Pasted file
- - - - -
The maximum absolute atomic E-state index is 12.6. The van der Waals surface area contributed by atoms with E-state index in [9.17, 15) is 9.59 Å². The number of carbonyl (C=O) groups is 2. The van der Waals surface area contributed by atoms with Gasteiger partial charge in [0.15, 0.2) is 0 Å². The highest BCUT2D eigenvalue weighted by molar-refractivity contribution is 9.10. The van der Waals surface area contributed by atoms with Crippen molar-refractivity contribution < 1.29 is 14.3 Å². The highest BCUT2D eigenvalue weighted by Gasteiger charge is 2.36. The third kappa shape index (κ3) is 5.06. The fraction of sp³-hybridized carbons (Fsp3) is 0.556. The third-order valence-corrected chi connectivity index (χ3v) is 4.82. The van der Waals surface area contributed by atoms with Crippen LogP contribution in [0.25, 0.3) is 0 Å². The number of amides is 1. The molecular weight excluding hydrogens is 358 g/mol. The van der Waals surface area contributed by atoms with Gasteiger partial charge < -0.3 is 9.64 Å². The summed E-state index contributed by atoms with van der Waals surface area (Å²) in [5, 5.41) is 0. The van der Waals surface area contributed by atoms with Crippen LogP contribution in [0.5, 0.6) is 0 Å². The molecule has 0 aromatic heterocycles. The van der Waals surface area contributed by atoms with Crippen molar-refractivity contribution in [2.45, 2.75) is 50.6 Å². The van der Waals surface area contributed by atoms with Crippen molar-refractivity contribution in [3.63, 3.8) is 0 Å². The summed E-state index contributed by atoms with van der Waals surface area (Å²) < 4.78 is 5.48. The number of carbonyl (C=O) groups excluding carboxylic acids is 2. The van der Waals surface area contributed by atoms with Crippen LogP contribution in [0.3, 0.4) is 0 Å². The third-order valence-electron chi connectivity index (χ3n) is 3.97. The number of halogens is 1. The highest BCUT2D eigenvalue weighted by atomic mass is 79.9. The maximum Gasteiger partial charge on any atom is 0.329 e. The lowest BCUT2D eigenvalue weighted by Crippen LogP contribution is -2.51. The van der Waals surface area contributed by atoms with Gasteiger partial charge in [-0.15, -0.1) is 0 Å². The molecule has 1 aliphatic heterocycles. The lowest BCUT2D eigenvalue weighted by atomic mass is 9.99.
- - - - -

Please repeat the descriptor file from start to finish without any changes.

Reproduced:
The maximum absolute atomic E-state index is 12.6. The van der Waals surface area contributed by atoms with E-state index in [9.17, 15) is 9.59 Å². The number of carbonyl (C=O) groups is 2. The van der Waals surface area contributed by atoms with Gasteiger partial charge in [0.15, 0.2) is 0 Å². The highest BCUT2D eigenvalue weighted by molar-refractivity contribution is 9.10. The van der Waals surface area contributed by atoms with Crippen molar-refractivity contribution < 1.29 is 14.3 Å². The highest BCUT2D eigenvalue weighted by Gasteiger charge is 2.36. The third kappa shape index (κ3) is 5.06. The fraction of sp³-hybridized carbons (Fsp3) is 0.556. The third-order valence-corrected chi connectivity index (χ3v) is 4.82. The van der Waals surface area contributed by atoms with Crippen LogP contribution in [0.25, 0.3) is 0 Å². The number of amides is 1. The molecular weight excluding hydrogens is 358 g/mol. The van der Waals surface area contributed by atoms with Gasteiger partial charge < -0.3 is 9.64 Å². The summed E-state index contributed by atoms with van der Waals surface area (Å²) in [5, 5.41) is 0. The van der Waals surface area contributed by atoms with Crippen LogP contribution in [0.5, 0.6) is 0 Å². The molecule has 0 aromatic heterocycles. The van der Waals surface area contributed by atoms with Crippen molar-refractivity contribution in [2.45, 2.75) is 50.6 Å². The van der Waals surface area contributed by atoms with Crippen molar-refractivity contribution in [3.63, 3.8) is 0 Å². The summed E-state index contributed by atoms with van der Waals surface area (Å²) < 4.78 is 5.48. The number of carbonyl (C=O) groups excluding carboxylic acids is 2. The van der Waals surface area contributed by atoms with Crippen LogP contribution in [0.3, 0.4) is 0 Å². The third-order valence-electron chi connectivity index (χ3n) is 3.97. The number of halogens is 1. The highest BCUT2D eigenvalue weighted by atomic mass is 79.9. The maximum Gasteiger partial charge on any atom is 0.329 e. The lowest BCUT2D eigenvalue weighted by Crippen LogP contribution is -2.51. The van der Waals surface area contributed by atoms with Gasteiger partial charge in [-0.15, -0.1) is 0 Å². The molecule has 1 aliphatic heterocycles. The lowest BCUT2D eigenvalue weighted by atomic mass is 9.99.